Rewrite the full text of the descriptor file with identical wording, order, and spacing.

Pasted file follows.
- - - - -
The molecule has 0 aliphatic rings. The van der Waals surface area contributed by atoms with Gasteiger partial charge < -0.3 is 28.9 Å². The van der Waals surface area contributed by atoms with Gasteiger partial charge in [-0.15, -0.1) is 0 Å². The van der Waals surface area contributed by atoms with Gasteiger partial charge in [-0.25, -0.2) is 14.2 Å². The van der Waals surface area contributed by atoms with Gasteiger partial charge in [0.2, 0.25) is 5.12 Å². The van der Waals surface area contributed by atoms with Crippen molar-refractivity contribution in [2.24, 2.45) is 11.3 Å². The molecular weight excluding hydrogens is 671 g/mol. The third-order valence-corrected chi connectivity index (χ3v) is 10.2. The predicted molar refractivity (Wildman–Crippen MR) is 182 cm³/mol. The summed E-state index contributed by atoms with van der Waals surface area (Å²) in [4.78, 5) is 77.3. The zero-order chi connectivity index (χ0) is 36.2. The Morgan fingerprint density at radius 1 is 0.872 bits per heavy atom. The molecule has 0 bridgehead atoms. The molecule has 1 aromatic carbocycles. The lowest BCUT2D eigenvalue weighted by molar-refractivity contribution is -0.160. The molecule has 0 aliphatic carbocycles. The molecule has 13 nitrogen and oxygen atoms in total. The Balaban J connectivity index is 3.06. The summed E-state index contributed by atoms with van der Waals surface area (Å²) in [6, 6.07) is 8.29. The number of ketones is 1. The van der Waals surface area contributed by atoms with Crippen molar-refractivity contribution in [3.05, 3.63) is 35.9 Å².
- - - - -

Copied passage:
The molecule has 0 aliphatic rings. The van der Waals surface area contributed by atoms with Gasteiger partial charge < -0.3 is 28.9 Å². The van der Waals surface area contributed by atoms with Gasteiger partial charge in [-0.15, -0.1) is 0 Å². The van der Waals surface area contributed by atoms with Gasteiger partial charge in [-0.25, -0.2) is 14.2 Å². The van der Waals surface area contributed by atoms with Gasteiger partial charge in [0.2, 0.25) is 5.12 Å². The van der Waals surface area contributed by atoms with Crippen molar-refractivity contribution in [2.24, 2.45) is 11.3 Å². The molecular weight excluding hydrogens is 671 g/mol. The third-order valence-corrected chi connectivity index (χ3v) is 10.2. The predicted molar refractivity (Wildman–Crippen MR) is 182 cm³/mol. The summed E-state index contributed by atoms with van der Waals surface area (Å²) in [4.78, 5) is 77.3. The zero-order chi connectivity index (χ0) is 36.2. The Morgan fingerprint density at radius 1 is 0.872 bits per heavy atom. The molecule has 0 bridgehead atoms. The molecule has 1 aromatic carbocycles. The lowest BCUT2D eigenvalue weighted by molar-refractivity contribution is -0.160. The molecule has 0 aliphatic carbocycles. The molecule has 13 nitrogen and oxygen atoms in total. The Balaban J connectivity index is 3.06. The summed E-state index contributed by atoms with van der Waals surface area (Å²) in [6, 6.07) is 8.29. The number of ketones is 1. The van der Waals surface area contributed by atoms with Crippen molar-refractivity contribution in [3.05, 3.63) is 35.9 Å².